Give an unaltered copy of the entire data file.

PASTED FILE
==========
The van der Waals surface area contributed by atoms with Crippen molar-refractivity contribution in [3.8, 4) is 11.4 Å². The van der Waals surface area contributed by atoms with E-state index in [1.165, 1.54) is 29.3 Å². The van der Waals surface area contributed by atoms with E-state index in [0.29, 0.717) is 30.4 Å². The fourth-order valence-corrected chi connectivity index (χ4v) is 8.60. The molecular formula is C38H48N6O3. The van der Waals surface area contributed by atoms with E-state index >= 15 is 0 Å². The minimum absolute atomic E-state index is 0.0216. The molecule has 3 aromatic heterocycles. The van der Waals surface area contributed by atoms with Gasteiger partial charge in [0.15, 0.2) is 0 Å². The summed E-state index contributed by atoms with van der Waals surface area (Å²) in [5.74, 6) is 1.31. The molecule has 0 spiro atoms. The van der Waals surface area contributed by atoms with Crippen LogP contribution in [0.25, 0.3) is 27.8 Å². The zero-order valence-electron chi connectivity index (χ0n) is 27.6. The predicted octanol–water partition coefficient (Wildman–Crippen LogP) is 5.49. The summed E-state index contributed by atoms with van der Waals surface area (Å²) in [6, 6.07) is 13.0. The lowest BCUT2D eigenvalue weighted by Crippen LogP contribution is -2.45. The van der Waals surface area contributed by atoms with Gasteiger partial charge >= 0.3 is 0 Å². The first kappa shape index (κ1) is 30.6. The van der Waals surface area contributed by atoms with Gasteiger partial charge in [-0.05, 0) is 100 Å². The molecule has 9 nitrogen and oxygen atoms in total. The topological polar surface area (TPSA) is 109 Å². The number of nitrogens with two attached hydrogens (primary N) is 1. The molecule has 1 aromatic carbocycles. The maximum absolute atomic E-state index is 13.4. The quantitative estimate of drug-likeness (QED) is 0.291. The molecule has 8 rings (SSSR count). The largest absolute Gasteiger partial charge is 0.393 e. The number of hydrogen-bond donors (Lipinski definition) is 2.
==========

The van der Waals surface area contributed by atoms with Crippen molar-refractivity contribution in [3.8, 4) is 11.4 Å². The van der Waals surface area contributed by atoms with E-state index in [1.165, 1.54) is 29.3 Å². The van der Waals surface area contributed by atoms with E-state index in [0.29, 0.717) is 30.4 Å². The fourth-order valence-corrected chi connectivity index (χ4v) is 8.60. The molecular formula is C38H48N6O3. The van der Waals surface area contributed by atoms with E-state index >= 15 is 0 Å². The minimum absolute atomic E-state index is 0.0216. The molecule has 3 aromatic heterocycles. The van der Waals surface area contributed by atoms with Gasteiger partial charge in [0.15, 0.2) is 0 Å². The summed E-state index contributed by atoms with van der Waals surface area (Å²) in [5.74, 6) is 1.31. The molecule has 0 spiro atoms. The van der Waals surface area contributed by atoms with Crippen LogP contribution in [0.25, 0.3) is 27.8 Å². The zero-order valence-electron chi connectivity index (χ0n) is 27.6. The predicted octanol–water partition coefficient (Wildman–Crippen LogP) is 5.49. The summed E-state index contributed by atoms with van der Waals surface area (Å²) in [6, 6.07) is 13.0. The lowest BCUT2D eigenvalue weighted by Crippen LogP contribution is -2.45. The van der Waals surface area contributed by atoms with Gasteiger partial charge >= 0.3 is 0 Å². The first kappa shape index (κ1) is 30.6. The van der Waals surface area contributed by atoms with Gasteiger partial charge in [-0.05, 0) is 100 Å². The molecule has 9 nitrogen and oxygen atoms in total. The topological polar surface area (TPSA) is 109 Å². The number of nitrogens with two attached hydrogens (primary N) is 1. The molecule has 1 aromatic carbocycles. The maximum absolute atomic E-state index is 13.4. The quantitative estimate of drug-likeness (QED) is 0.291. The molecule has 8 rings (SSSR count). The largest absolute Gasteiger partial charge is 0.393 e. The number of hydrogen-bond donors (Lipinski definition) is 2.